September 15, 2016

When you’re reporting an audio story, collect all the sound elements you will need to reconstruct a scene for a listener. That means collecting the sound of doors opening and closing, the sound of thunder in the background, the sound of your subject answering the phone or greeting a friend. You want sound that paints a picture or sets a scene.

One approach to gathering this scenic sound is to think like a photographer: close-ups and wide shots.

  • If you’re going to photograph an event, you’re going to look for extreme close-ups, pictures of vivid detail and emotion. You want to do the same with audio. Capture sound of the elements that make up a sonic space. If you’re in a hamburger joint, you want the sound of the sizzling bacon, the clatter of dishes being washed, the ring of a cash register. That’s the close-up.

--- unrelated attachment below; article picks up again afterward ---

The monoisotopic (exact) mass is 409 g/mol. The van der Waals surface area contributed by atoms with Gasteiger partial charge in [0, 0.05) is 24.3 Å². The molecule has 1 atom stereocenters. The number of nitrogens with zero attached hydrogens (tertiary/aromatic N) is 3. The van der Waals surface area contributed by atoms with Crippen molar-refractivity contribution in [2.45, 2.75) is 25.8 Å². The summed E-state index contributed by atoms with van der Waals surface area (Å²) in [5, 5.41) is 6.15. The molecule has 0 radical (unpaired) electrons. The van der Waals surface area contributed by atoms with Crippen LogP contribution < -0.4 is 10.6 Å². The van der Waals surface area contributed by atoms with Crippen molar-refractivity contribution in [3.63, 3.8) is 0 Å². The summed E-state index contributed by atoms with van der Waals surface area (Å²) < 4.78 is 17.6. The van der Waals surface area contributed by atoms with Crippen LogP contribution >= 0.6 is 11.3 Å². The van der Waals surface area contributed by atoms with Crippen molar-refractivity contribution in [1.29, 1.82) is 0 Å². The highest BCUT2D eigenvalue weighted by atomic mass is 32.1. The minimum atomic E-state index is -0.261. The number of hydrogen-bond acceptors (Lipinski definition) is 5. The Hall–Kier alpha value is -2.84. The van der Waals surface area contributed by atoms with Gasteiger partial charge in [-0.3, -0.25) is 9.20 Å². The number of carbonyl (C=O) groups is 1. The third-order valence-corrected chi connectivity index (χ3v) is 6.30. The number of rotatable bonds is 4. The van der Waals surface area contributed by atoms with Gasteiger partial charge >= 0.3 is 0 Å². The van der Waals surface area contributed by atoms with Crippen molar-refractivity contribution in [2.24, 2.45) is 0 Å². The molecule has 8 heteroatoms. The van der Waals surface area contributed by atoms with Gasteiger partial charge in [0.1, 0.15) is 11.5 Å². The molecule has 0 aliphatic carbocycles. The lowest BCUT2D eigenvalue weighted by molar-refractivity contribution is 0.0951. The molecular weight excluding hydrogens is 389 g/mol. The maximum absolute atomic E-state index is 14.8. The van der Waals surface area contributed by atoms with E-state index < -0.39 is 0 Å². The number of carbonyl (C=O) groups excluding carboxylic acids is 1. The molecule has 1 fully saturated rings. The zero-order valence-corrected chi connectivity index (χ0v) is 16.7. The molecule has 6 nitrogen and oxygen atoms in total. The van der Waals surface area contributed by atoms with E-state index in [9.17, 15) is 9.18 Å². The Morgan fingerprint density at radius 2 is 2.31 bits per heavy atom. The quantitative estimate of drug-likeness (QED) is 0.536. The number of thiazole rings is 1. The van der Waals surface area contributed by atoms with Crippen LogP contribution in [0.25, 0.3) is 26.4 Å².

• You also want pictures that give a sense of the size and scope of the event, the pictures of the crowd from above. In an audio story, you want the din of overlapping conversation, the hum of exhaust fans over the grill, the rumble of street noise outside. That’s the panoramic shot.

With this raw tape of natural sounds, you’ll be ready to write vivid scenes into your script.

Taken from Writing for the Ear, a self-directed course by Dan Grech at Poynter NewsU.

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Vicki Krueger has worked with The Poynter Institute for more than 20 years in roles from editor to director of interactive learning and her current…
Vicki Krueger

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